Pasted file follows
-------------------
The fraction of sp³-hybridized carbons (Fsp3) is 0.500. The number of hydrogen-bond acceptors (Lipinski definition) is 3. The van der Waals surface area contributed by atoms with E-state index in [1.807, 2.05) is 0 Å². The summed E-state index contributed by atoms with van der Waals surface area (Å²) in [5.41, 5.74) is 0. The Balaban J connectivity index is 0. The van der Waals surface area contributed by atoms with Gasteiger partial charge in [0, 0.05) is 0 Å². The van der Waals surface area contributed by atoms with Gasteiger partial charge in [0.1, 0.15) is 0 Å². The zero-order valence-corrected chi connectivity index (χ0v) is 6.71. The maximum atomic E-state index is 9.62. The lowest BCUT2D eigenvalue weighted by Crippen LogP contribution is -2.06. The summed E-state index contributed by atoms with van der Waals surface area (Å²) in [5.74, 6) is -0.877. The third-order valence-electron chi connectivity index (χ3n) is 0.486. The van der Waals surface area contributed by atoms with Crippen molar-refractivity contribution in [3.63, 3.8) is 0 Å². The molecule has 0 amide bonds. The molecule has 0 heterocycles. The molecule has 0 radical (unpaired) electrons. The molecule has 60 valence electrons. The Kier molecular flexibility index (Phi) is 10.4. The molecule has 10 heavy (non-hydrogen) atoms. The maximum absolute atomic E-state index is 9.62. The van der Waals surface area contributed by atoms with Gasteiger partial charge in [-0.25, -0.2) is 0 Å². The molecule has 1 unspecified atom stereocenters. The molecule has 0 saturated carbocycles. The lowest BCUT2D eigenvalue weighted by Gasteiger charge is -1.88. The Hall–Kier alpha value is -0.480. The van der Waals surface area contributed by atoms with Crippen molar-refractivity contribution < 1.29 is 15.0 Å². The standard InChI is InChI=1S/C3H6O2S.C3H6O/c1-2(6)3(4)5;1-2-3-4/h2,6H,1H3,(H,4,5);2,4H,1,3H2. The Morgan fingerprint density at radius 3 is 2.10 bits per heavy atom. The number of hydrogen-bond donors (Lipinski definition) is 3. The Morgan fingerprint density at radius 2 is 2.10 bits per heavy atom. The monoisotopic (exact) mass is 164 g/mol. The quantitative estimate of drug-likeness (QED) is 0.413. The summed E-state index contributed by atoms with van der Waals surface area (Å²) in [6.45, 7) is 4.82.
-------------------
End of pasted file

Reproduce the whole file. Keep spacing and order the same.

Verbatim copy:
The fraction of sp³-hybridized carbons (Fsp3) is 0.500. The number of hydrogen-bond acceptors (Lipinski definition) is 3. The van der Waals surface area contributed by atoms with E-state index in [1.807, 2.05) is 0 Å². The summed E-state index contributed by atoms with van der Waals surface area (Å²) in [5.41, 5.74) is 0. The Balaban J connectivity index is 0. The van der Waals surface area contributed by atoms with Gasteiger partial charge in [0, 0.05) is 0 Å². The van der Waals surface area contributed by atoms with Gasteiger partial charge in [0.1, 0.15) is 0 Å². The zero-order valence-corrected chi connectivity index (χ0v) is 6.71. The maximum atomic E-state index is 9.62. The lowest BCUT2D eigenvalue weighted by Crippen LogP contribution is -2.06. The summed E-state index contributed by atoms with van der Waals surface area (Å²) in [5.74, 6) is -0.877. The third-order valence-electron chi connectivity index (χ3n) is 0.486. The van der Waals surface area contributed by atoms with Crippen molar-refractivity contribution in [3.63, 3.8) is 0 Å². The molecule has 0 amide bonds. The molecule has 0 heterocycles. The molecule has 0 radical (unpaired) electrons. The molecule has 60 valence electrons. The Kier molecular flexibility index (Phi) is 10.4. The molecule has 10 heavy (non-hydrogen) atoms. The maximum absolute atomic E-state index is 9.62. The van der Waals surface area contributed by atoms with Gasteiger partial charge in [-0.25, -0.2) is 0 Å². The molecule has 1 unspecified atom stereocenters. The molecule has 0 saturated carbocycles. The lowest BCUT2D eigenvalue weighted by Gasteiger charge is -1.88. The Hall–Kier alpha value is -0.480. The van der Waals surface area contributed by atoms with Crippen molar-refractivity contribution < 1.29 is 15.0 Å². The standard InChI is InChI=1S/C3H6O2S.C3H6O/c1-2(6)3(4)5;1-2-3-4/h2,6H,1H3,(H,4,5);2,4H,1,3H2. The Morgan fingerprint density at radius 3 is 2.10 bits per heavy atom. The number of hydrogen-bond donors (Lipinski definition) is 3. The Morgan fingerprint density at radius 2 is 2.10 bits per heavy atom. The monoisotopic (exact) mass is 164 g/mol. The quantitative estimate of drug-likeness (QED) is 0.413. The summed E-state index contributed by atoms with van der Waals surface area (Å²) in [6.45, 7) is 4.82.